All of those factors left Rodgers with just a handful of players who had made more than 20 league starts the previous season. Those players were Khalifa Cisse, Jimmy Kebe, James Harper and Liam Rosenior, with the future of the final two never certain due to their high wages.

What Rodgers did have to work with was a group of promising but largely inexperienced youngsters, including Alex Pearce, Jem Karacan, Simon Church, Adam Federici, Hal Robson-Kanu and Glyfi Sigurdsson.


Rodgers is regularly hung out to dry over his handling of the on/off Tommy Smith transfer saga. Brendan does deserves some stick for making our interest public and making the club seem a bit like a bully, but was the conduct of Reading Football Club any worse with its own very public pursuit of Brendan from Watford?

More to the point,  it wasn't Brendan's fault that we missed out on Tommy Smith, it was Tommy Smith and Portsmouth that denied the club his signature. It's silly to think that Portsmouth just saw some quotes from Brendan on Smith and thought 'wow we should sign that bloke!'

Smith aside, the players Rodgers did manage to sign turned out to be pretty good for the short, medium and hopefully long term under Brian McDermott.

Gregorz Rasiak got into double digits for goals in 09/10, Jobi McAnuff started in our play-off final at Wembley, Brian Howard was on the bench and Ryan Bertrand was third in the Player Of The Season voting during his only season with the club. Defender Matt Mills is now our club captain and Shaun Cummings is also looking a good prospect at right back. The only real 'flop' was Celtic's Darren O'Dea who was only signed on a six-month loan and wasn't actually a bad player when played in his natural position of centre-back.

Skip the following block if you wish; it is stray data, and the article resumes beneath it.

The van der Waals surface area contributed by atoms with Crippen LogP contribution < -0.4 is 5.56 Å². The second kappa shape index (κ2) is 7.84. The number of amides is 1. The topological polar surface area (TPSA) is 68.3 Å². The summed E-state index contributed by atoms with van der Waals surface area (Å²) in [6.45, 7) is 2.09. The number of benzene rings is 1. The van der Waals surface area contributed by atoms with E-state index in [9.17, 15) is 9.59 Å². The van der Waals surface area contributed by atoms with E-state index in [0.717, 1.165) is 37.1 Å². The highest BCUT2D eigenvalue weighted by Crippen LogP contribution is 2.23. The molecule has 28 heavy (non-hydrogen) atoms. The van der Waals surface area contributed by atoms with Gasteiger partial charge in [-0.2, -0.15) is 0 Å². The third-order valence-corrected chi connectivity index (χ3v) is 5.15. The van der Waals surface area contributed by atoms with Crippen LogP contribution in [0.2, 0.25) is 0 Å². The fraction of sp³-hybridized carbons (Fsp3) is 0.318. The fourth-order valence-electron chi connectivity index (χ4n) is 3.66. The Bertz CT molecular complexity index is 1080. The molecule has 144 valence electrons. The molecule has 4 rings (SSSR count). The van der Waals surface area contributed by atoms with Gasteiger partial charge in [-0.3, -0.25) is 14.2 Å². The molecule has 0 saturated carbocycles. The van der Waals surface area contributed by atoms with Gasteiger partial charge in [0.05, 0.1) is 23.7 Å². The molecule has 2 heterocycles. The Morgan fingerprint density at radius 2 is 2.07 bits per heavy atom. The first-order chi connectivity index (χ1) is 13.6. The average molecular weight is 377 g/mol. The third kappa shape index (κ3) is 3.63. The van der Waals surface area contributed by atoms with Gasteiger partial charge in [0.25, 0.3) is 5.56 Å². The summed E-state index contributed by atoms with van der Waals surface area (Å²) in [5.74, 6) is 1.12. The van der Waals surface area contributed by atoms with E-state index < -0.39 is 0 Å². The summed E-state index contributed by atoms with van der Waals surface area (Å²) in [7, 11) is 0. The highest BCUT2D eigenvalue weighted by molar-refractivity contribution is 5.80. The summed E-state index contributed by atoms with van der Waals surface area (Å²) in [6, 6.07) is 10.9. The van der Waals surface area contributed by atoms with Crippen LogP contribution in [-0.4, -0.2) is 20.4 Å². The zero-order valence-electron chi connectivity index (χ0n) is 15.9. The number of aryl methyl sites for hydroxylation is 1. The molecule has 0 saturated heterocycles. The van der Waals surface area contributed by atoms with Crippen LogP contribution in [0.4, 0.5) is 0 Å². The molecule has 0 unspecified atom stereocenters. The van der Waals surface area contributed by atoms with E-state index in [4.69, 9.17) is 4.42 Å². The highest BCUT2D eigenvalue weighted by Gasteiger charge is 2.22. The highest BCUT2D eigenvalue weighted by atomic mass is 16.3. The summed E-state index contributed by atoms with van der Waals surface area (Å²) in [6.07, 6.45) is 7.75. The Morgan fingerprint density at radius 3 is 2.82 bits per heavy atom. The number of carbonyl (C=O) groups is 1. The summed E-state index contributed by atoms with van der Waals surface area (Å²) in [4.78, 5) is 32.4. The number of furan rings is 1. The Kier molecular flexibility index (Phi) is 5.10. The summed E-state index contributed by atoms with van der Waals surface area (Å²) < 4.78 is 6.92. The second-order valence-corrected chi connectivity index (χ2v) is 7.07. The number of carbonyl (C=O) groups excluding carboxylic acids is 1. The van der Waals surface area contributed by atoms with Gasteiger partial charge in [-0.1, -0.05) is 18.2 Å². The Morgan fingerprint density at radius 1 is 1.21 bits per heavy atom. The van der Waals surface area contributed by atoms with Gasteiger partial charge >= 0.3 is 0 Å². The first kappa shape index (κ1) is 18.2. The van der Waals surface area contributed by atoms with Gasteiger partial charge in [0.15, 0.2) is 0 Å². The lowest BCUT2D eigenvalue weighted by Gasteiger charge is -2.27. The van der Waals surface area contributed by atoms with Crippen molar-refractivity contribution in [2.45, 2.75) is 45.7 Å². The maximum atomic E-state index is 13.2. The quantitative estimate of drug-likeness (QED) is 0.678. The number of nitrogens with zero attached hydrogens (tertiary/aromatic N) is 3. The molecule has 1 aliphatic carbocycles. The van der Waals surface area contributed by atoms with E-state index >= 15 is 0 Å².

Where Brendan does deserve some stick is over his reluctance to play Matt Mills, his biggest signing at a fee one of the highest in the club's history. Nobody will know the exact reasons for why Mills was dropped, but it was clearly apparent to fans that the former Doncaster man would have been an upgrade over the shaky looking Ingimarsson/Pearce partnership.

However, before Rodgers is crucified for dropping an expensive acquisition, don't forget that Steve Coppell bought Emerse Fae and Greg Halford to the club and also failed to play them. Sometimes players get to a club and they just don't fit under a manager, hardly a sackable offence.

The signing of Shaun Cummings was also widely criticised at the time. Cummings had a steady start but was horrendously exposed by West Brom's Jerome Thomas in a 3-1 Royals defeat at the Hawthorns. Some have suggested that Rodgers was wrong to leave him out there, as it shattered the youngster's confidence but who else was he supposed to play? Injuries to Julian Kelly and the departure of Rosenior meant that Cummings was the only natural right back available. Jay Tabb was subsequently slotted in but hardly set the world alight in his time at the position. In hindsight the only other option would have been Brynjar Gunnarsson but at the time he was being used in the midfield.

Brendan ultimately did decide to take Cummings out of the firing line and tried Tabb at right back, while rumour has it he lined up Andy Griffin on loan to come in when the window opened in January, so it's clear he had identified that Cummings needed a bit of help.

Another chief complaint was over Rodger's decision to hand the vice-captaincy (and with Ingimarsson out, the defacto Captaincy) to Alex Pearce, with many saying he gave too much responsibility to a player so young.